The Ultimate Guide to Identity Resolution

What is identity resolution? Identity resolution is the process of integrating multiple disparate data sets together to create a comprehensive and addressable marketing profile. This means ingesting and integrating different sets of data around a single person.

In short, identity resolution is essential to providing personalized, relevant and impactful customer experience (CX) across marketing, sales and customer service. That means customer identities need to be:

  • Accurate: You need the correct details to design a tailored experience
  • Complete: You need all the details to design a tailored experience
  • Addressable: You need the ability to actually deliver the experience
Table of Contents

    Why Do Organizations Need a Strong Identity Resolution Strategy?

    Identity helps brands find their next best customers, understand who they’re marketing to and how they can get them to convert throughout their lifecycle. A brand’s success depends on their ability to discover and understand new shoppers to identify, convert and retain through a comprehensive view of their demographics, their behavior, their preferences and their next steps.

    Here are some of the benefits of identity resolution:

    • Improved customer experience: By having a single view of their customers, businesses can provide more personalized and relevant experiences for those customers
    • Increased marketing effectiveness: Businesses can target their marketing campaigns more effectively by understanding their customers' interests and behaviors
    • Improved compliance: Businesses can comply with data privacy regulations by ensuring that they are only collecting and using data that is necessary, which also builds trust with their customers

    How Does Identity Resolution Work?

    The specific steps involved in identity resolution can vary depending on the data that is available and the desired level of accuracy. However, the general process typically involves the following steps:

    1. Collect data about the customer from different sources. This data can include things like email addresses, phone numbers, device IDs, IP addresses, and purchase history.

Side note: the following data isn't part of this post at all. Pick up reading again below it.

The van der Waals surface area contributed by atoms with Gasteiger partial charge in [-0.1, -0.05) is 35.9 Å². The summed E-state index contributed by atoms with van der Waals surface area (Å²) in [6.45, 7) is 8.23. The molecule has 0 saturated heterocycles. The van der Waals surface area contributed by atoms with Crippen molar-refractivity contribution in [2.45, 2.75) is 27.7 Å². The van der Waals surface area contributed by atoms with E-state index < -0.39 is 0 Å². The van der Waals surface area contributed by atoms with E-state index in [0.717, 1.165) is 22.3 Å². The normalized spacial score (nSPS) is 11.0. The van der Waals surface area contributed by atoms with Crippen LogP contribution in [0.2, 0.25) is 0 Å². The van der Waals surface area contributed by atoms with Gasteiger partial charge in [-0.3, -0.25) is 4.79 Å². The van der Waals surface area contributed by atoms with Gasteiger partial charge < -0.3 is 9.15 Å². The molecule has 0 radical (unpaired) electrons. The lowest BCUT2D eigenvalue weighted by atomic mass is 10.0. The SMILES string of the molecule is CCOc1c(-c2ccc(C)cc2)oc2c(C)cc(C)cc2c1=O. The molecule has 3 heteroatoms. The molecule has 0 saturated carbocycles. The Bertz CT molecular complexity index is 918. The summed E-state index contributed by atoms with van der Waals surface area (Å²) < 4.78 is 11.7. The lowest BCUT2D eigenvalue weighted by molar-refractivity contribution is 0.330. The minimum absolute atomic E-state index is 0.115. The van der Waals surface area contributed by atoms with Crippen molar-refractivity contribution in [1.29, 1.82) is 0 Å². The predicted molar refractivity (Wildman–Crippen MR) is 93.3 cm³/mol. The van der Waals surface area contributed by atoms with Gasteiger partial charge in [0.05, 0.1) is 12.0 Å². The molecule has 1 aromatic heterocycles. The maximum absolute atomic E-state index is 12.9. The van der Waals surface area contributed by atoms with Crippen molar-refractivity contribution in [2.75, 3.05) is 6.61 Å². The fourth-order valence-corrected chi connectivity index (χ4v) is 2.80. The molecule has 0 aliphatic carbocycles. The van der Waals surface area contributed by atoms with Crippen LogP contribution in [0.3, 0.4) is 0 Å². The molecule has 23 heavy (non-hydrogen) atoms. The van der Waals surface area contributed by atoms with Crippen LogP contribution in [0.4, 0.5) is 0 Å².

2. Clean and normalize the data. This means removing duplicate data, correcting errors, and standardizing the format of the data.
    3. Identify potential matches between records. This can be done by comparing the data points in each record, such as email addresses, phone numbers, or IP addresses.
    4. Score the matches. This means assigning a score to each potential match based on how likely it is that the two records refer to the same person.
    5. Merge the matches. This means creating a single record for each customer, even if the customer has been identified using different data points.

    There are two main types of identity resolution: deterministic matching and probabilistic matching.

    Deterministic Matching

    This type is when fields associated with a specific profile are consistent from one system to the next. For example, if your CRM includes a profile for “Zach” and your enterprise resource planning tool does as well, you can combine them into a single profile with 100% confidence.

    Probabilistic Matching

    This type is when a specific profile in one system may possibly match a different profile in that system or in other systems.

    Key Terms in Identity Resolution

    Identity Stitching

    Identity stitching is the process of ingesting, matching and deduplicating profiles from among multiple data sources. These could include anything from web and mobile streams to customer relationship management (CRM) tools.